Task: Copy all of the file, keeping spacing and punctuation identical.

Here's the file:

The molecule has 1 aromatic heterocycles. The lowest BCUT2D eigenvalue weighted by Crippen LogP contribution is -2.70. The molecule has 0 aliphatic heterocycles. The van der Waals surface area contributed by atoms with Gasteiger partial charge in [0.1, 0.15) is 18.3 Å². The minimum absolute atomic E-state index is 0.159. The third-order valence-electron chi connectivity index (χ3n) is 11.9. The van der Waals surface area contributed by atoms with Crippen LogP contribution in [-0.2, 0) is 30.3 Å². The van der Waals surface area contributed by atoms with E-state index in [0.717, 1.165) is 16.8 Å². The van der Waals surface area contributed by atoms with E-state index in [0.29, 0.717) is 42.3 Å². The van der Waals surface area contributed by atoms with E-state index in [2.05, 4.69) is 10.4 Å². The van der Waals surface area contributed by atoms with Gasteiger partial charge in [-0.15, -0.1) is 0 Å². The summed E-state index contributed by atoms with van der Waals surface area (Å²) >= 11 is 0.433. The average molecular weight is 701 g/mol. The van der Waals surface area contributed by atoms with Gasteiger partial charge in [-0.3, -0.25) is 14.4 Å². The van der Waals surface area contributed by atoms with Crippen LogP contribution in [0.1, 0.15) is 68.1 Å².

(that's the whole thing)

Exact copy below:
The molecule has 1 aromatic heterocycles. The lowest BCUT2D eigenvalue weighted by Crippen LogP contribution is -2.70. The molecule has 0 aliphatic heterocycles. The van der Waals surface area contributed by atoms with Gasteiger partial charge in [0.1, 0.15) is 18.3 Å². The minimum absolute atomic E-state index is 0.159. The third-order valence-electron chi connectivity index (χ3n) is 11.9. The van der Waals surface area contributed by atoms with Crippen LogP contribution in [-0.2, 0) is 30.3 Å². The van der Waals surface area contributed by atoms with E-state index in [0.717, 1.165) is 16.8 Å². The van der Waals surface area contributed by atoms with E-state index in [0.29, 0.717) is 42.3 Å². The van der Waals surface area contributed by atoms with E-state index in [2.05, 4.69) is 10.4 Å². The van der Waals surface area contributed by atoms with Gasteiger partial charge in [-0.15, -0.1) is 0 Å². The summed E-state index contributed by atoms with van der Waals surface area (Å²) >= 11 is 0.433. The average molecular weight is 701 g/mol. The van der Waals surface area contributed by atoms with Gasteiger partial charge in [-0.3, -0.25) is 14.4 Å². The van der Waals surface area contributed by atoms with Crippen LogP contribution in [0.1, 0.15) is 68.1 Å².